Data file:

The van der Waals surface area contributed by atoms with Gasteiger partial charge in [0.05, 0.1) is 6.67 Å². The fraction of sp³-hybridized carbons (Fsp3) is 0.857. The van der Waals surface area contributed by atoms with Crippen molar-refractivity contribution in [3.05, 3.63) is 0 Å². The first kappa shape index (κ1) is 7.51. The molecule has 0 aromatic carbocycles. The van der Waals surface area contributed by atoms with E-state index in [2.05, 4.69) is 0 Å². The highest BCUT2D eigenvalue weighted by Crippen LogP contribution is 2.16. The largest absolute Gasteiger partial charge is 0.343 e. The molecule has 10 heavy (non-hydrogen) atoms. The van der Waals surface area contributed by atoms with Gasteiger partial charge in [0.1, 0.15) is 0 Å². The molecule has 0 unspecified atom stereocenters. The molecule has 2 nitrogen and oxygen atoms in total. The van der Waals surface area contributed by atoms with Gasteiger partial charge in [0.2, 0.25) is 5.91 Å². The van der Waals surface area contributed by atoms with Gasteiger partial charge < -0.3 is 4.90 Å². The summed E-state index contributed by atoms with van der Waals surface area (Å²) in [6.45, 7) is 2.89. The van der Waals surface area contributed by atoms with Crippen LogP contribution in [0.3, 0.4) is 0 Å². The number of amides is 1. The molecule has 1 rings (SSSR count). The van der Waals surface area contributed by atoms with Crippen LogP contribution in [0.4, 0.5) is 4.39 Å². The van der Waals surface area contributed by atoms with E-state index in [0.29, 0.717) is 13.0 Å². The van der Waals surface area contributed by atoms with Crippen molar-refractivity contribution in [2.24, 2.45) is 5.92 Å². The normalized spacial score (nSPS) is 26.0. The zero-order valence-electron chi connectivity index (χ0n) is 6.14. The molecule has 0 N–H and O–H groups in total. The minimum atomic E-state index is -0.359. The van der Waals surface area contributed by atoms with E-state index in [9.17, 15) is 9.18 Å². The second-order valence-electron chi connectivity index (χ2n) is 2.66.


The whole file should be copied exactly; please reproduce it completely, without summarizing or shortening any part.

The van der Waals surface area contributed by atoms with Gasteiger partial charge in [0.05, 0.1) is 6.67 Å². The fraction of sp³-hybridized carbons (Fsp3) is 0.857. The van der Waals surface area contributed by atoms with Crippen molar-refractivity contribution in [3.05, 3.63) is 0 Å². The first kappa shape index (κ1) is 7.51. The molecule has 0 aromatic carbocycles. The van der Waals surface area contributed by atoms with E-state index in [2.05, 4.69) is 0 Å². The highest BCUT2D eigenvalue weighted by Crippen LogP contribution is 2.16. The largest absolute Gasteiger partial charge is 0.343 e. The molecule has 10 heavy (non-hydrogen) atoms. The van der Waals surface area contributed by atoms with Gasteiger partial charge in [0.1, 0.15) is 0 Å². The molecule has 0 unspecified atom stereocenters. The molecule has 2 nitrogen and oxygen atoms in total. The van der Waals surface area contributed by atoms with Gasteiger partial charge in [0.2, 0.25) is 5.91 Å². The van der Waals surface area contributed by atoms with Gasteiger partial charge < -0.3 is 4.90 Å². The summed E-state index contributed by atoms with van der Waals surface area (Å²) in [6.45, 7) is 2.89. The van der Waals surface area contributed by atoms with Crippen LogP contribution in [0.3, 0.4) is 0 Å². The number of amides is 1. The molecule has 1 rings (SSSR count). The van der Waals surface area contributed by atoms with Crippen LogP contribution in [0.4, 0.5) is 4.39 Å². The van der Waals surface area contributed by atoms with E-state index in [0.29, 0.717) is 13.0 Å². The van der Waals surface area contributed by atoms with Crippen molar-refractivity contribution in [2.24, 2.45) is 5.92 Å². The normalized spacial score (nSPS) is 26.0. The zero-order valence-electron chi connectivity index (χ0n) is 6.14. The molecule has 0 N–H and O–H groups in total. The minimum atomic E-state index is -0.359. The van der Waals surface area contributed by atoms with E-state index in [9.17, 15) is 9.18 Å². The second-order valence-electron chi connectivity index (χ2n) is 2.66.